First English translation of an 1840s novel that switches between a contemporary sensibility and old-fashioned preachiness as it limns the life of that so-very-19th-century phenomenon: a young man from the provinces with little money and high hopes. Sand's story scandalized French society when it appeared serially in 1842-43, for its heroine, Marthe, is a gentle barmaid who has lovers, bears a child, and yet, unlike the conventional fallen woman of the times, is not only saved by the love of a good man but ultimately prospers. Marthe is the moral foil, the stable center, that contrasts with Horace, her sometime lover who abandons her when she's pregnant and at her most vulnerable. The pair's story is told by ThÇophile, a freethinking medical student and longtime acquaintance of Marthe's who befriends Horace soon after his arrival in Paris. Set in the early 1830s, when poor and ambitious young men flocked to the city to study or to join revolutionaries plotting against the restored monarchy, the novel is a portrait of a society on the cusp. EugÇnie, ThÇophile's mistress, believes in sexual equality, while the corrupt Viscountess LÇonie, whom Horace also seduces, prefers the old orthodoxy. Horace, not yet 20, is one of those people ``who seem to be acting a part, even as they seriously play out the drama of their lives.'' And while Horace plays out his self-centered drama, friends like saintly artist Paul Arsäne and radical leader Jean Laraviniäre nearly lose their lives on the barricades, and ThÇophile nurses cholera victims. Horace has the highest ideals and great charm but manages not only to ruin himself by gambling, extravagance, and indolence, but almost to kill Marthe, whom he claims to love—until she became pregnant. Tame for today, though Horace as a type can still be foundeven if the means of self-destruction may have changed. A voice from the past with something still to say. Read full book review >
FLAUBERT-SAND by Gustave Flaubert
Released: Feb. 10, 1993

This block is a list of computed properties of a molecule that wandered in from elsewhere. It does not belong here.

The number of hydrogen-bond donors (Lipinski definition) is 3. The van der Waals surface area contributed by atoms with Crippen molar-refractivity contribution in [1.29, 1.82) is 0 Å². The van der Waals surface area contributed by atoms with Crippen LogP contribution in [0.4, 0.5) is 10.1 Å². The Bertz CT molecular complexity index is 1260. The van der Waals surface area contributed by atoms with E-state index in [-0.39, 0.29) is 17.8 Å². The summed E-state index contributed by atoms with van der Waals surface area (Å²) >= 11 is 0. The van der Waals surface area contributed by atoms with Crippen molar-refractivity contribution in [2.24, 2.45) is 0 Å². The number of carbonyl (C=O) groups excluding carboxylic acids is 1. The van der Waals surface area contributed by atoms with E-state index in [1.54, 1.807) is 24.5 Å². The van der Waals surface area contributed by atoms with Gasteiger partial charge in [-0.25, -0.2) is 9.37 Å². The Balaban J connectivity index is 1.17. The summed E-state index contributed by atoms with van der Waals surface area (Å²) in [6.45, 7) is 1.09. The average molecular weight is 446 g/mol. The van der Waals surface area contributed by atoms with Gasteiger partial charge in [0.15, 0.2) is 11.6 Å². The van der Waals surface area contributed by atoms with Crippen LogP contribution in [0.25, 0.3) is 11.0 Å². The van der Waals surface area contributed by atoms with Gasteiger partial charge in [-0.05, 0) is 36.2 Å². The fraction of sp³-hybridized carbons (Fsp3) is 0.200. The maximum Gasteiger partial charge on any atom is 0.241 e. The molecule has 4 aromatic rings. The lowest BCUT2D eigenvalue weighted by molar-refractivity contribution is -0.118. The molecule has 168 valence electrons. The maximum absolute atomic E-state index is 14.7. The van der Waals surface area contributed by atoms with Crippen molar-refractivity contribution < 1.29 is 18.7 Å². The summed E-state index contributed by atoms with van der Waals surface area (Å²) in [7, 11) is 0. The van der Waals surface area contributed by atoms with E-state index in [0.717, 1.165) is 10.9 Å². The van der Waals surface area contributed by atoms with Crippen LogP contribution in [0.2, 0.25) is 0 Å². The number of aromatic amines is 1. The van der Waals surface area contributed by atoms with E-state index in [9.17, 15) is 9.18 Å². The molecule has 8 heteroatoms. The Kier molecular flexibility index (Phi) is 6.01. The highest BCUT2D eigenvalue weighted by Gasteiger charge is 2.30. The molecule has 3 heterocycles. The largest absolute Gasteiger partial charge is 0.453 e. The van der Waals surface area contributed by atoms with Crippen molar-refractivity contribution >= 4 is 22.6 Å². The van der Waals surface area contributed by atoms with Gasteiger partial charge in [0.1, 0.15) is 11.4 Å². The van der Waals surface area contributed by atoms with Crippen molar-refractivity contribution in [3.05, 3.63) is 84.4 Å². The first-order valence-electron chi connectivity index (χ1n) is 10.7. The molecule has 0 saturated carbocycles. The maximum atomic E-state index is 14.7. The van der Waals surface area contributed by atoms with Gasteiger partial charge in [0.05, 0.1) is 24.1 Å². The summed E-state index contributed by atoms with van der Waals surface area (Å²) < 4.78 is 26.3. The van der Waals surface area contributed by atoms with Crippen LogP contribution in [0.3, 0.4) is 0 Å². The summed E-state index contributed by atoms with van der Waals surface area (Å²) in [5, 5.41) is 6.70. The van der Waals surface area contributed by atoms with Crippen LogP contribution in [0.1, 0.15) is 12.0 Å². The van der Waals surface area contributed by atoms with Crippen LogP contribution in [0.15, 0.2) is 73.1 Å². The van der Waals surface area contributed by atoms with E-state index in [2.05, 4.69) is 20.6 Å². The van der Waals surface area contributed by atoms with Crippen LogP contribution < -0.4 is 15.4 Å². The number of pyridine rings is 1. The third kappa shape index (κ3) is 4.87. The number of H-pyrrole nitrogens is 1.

A charming exchange between two extraordinary writers, from 1866 to 1876, with an illuminating introduction and continuity provided by Steegmuller (A Woman, A Man, and Two Kingdoms, 1991, etc.). Her translation (assisted by Barbara Bray) captures all of the qualities that led Alphonse Jacobs (who edited the French edition, on which this one is based) to conclude that this may be the finest correspondence of all time. When Flaubert began writing to Sand, she was 62 years old and 17 years his senior; a successful author and playwright; a grandmother with a scandalous past that included affairs with Chopin and Musset; a woman possessed of an independent spirit and an insouciant attitude. Flaubert was past the scandals of Madame Bovary, living in seclusion in Croisset with his aging mother and niece, periodically going to Paris to debauch with his literary friends. Along with their respective preferences and pleasures, families, travels, religion, and politics, the writers discuss their aesthetic principles: Sand scolds Flaubert for ``annihilating'' himself in his literature; for his misanthropic attitudes; for his obsession with form; and for his elitism, writing for ``only twenty intelligent people.'' The younger author defends himself, tactfully praises the many works Sands sends him (although, in truth, he dislikes her writing), and objects to her populism, her optimism, her subjectivity. The letters are flirtatious, even passionate, full of embraces and vows of love, but mostly Sand remains ``chäre maåtre adorable''—more a teacher than a lover, criticizing and affirming—while Flaubert is her ``troubadour'' whose self-deprecation brings out her most nurturing self. Caring, private, revealing: a treasure of friendship and a rare exchange enriched by the careful participation of Steegmuller- -more a tactful mediator than an editor—who has turned the correspondence into a work of art. Read full book review >